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Plea agreement reached in Wetzel County Ponzi scheme

Intelligencer/Wheeling News-Register photo by Lauren Matthews The former Budget Finance Co. office sits empty on Riverview Lane in New Martinsville. The company’s owner will plead guilty to federal fraud and money laundering charges, prosecutors said Wednesday.
Intelligencer/Wheeling News-Register photo by Lauren Matthews
The former Budget Finance Co. office sits empty on Riverview Lane in New Martinsville. The company’s owner will plead guilty to federal fraud and money laundering charges, prosecutors said Wednesday.

WHEELING, W.Va. — Federal prosecutors and the owner of the now-defunct Budget Finance Co. have reached a plea agreement connected to what U.S. Attorney for the Southern District of Ohio Benjamin Glassman described as a“classic Ponzi scheme” that cost investors anywhere between $9.5 million and $25 million.

During a press conference Wednesday at the Federal Building in Wheeling, officials announced Donna Brown of Clarington has agreed to plead guilty to charges of wire fraud, mail fraud and money laundering.

On each count, Brown faces a maximum of 20 years in prison, a $250,000 fine, three years of supervised release and restitution to victims.

The federal investigation was launched after Budget Finance closed its New Martinsville office suddenly in November 2015.

Glassman said the U.S. Attorney’s office for the Northern District of West Virginia was not involved in the investigation because one of its employees was a victim in the case.

Between 2005 and 2015, Brown’s business allegedly opened nearly 800 investment accounts with investments totaling more than $31 million, with the guarantee of annual returns for investors between 8-12 percent.

An investigation by Glassman’s office, the FBI, the Internal Revenue Service, West Virginia Attorney General Patrick Morrisey’s office and numerous other agencies found that Brown’s company held no substantial investments to generate such returns, and instead used funds from subsequent investors to pay prior ones.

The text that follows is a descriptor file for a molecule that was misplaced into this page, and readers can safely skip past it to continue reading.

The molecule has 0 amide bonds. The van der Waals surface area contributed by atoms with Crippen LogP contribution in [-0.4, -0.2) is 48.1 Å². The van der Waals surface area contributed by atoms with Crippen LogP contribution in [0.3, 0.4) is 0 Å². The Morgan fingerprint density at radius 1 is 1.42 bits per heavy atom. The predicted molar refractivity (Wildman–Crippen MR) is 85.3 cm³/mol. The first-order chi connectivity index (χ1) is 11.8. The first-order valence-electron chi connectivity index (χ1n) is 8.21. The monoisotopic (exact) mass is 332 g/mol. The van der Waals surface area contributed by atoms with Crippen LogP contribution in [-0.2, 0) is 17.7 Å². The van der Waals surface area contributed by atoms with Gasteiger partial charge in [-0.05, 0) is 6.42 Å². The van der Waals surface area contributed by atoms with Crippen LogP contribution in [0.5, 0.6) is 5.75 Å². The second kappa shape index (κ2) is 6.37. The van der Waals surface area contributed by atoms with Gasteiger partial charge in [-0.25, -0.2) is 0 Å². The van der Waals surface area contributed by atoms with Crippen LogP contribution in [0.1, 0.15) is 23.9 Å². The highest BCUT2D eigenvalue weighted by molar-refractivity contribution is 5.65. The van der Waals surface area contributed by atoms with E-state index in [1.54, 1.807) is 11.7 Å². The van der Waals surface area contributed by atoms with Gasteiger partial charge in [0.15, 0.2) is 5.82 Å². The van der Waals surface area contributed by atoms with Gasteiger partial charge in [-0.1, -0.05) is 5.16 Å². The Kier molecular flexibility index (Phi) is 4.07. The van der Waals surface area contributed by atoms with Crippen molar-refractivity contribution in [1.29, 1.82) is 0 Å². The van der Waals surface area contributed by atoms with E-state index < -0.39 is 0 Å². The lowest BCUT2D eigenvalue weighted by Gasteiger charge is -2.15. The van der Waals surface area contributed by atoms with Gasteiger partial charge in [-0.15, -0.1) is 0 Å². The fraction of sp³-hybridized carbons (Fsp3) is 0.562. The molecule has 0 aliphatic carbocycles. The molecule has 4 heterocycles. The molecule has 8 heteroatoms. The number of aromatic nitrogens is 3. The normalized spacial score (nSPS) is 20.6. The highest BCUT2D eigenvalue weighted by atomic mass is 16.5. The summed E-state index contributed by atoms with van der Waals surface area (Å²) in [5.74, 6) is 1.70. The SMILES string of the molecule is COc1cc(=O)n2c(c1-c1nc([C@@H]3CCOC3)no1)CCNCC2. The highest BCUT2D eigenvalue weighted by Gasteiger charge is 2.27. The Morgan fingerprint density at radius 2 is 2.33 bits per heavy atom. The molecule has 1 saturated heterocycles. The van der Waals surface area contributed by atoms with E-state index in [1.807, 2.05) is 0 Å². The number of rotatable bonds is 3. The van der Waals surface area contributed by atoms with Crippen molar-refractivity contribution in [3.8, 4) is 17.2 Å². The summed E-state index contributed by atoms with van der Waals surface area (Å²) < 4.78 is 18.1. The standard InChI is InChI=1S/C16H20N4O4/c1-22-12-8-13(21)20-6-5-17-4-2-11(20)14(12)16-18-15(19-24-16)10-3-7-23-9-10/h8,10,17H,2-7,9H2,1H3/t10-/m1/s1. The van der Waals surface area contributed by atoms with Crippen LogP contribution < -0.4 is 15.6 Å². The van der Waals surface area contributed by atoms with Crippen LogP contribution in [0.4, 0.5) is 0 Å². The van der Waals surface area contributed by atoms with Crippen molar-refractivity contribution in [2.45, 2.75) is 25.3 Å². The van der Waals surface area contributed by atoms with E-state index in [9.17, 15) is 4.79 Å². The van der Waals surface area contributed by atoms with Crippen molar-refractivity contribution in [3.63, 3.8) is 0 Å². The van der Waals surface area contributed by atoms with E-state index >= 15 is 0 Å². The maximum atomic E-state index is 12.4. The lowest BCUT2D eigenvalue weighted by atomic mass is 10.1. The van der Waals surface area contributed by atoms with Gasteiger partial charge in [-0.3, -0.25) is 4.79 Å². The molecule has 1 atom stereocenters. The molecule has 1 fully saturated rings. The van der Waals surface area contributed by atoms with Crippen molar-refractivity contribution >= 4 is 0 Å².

Brown also allegedly mailed fraudulent quarterly investment statements to clients, as well as IRS 1099 forms, which she did not submit to the IRS.

The plea agreement estimated losses between $9.5 and $25 million. According to Anthony Martin, senior deputy attorney general for the state of West Virginia, some individuals invested up to $500,000 with Brown’s business. The plea agreement said 25 or more victims experienced serious financial hardship.

Brown, who has not yet officially entered her plea, made an initial appearance in federal court Wednesday in Wheeling before Senior U.S. District Judge Frederick Stamp. Her case will continue under Stamp, who will make the final decision as to Brown’s penalty, including her likely responsibility to pay back those affected.

Glassman said if restitution is deemed necessary by the court, his office will be responsible for accessing Brown’s assets and enforcing repayment.

He said Brown may “not 100 percent” have the needed funds to restore investors’ losses. He referenced Brown’s actions, using new investor payments to appease prior clients, as a system that ensured some received their money.

“But certainly Ms. Brown is on the hook,” Glassman said.

Wetzel County Prosecutor Timothy Haught also expressed doubt as to whether many of Brown’s former clients ever will be made whole.

He also urged the public to invest only with licensed brokers, noting if something “sounds too good to be true, it probably is.”

“I am disappointed and extremely saddened by the fact that there appears to be few, if any, unsecured assets to recover for the victims of this case, many of whom were senior citizens who lost their life savings,” Haught said.“These accounts were not insured by FDIC and it appears that almost all of the money that Ms. Brown was taking in was being sent out to cover payments to other investors. The enormity of this Ponzi scheme is shocking. My thoughts and prayers go out to the people who lost their investments.”

The company’s sudden closure prompted concern from clients, which led to the investigation. Many New Martinsville residents who invested with Brown expressed their shock and disappointment, calling Brown someone they trusted and considered a member of their community.

“For years, Donna Brown preyed upon investors and defrauded them out of their hard-earned money in order to support her personal lifestyle,” Special Agent Robert Johnson of the FBI’s Pittsburgh Field Office said. “As a result of the scheme devised by Brown, many of the victims in this case lost everything.”

A plea hearing has yet to be scheduled.

Lauren Matthews contributed to this report.

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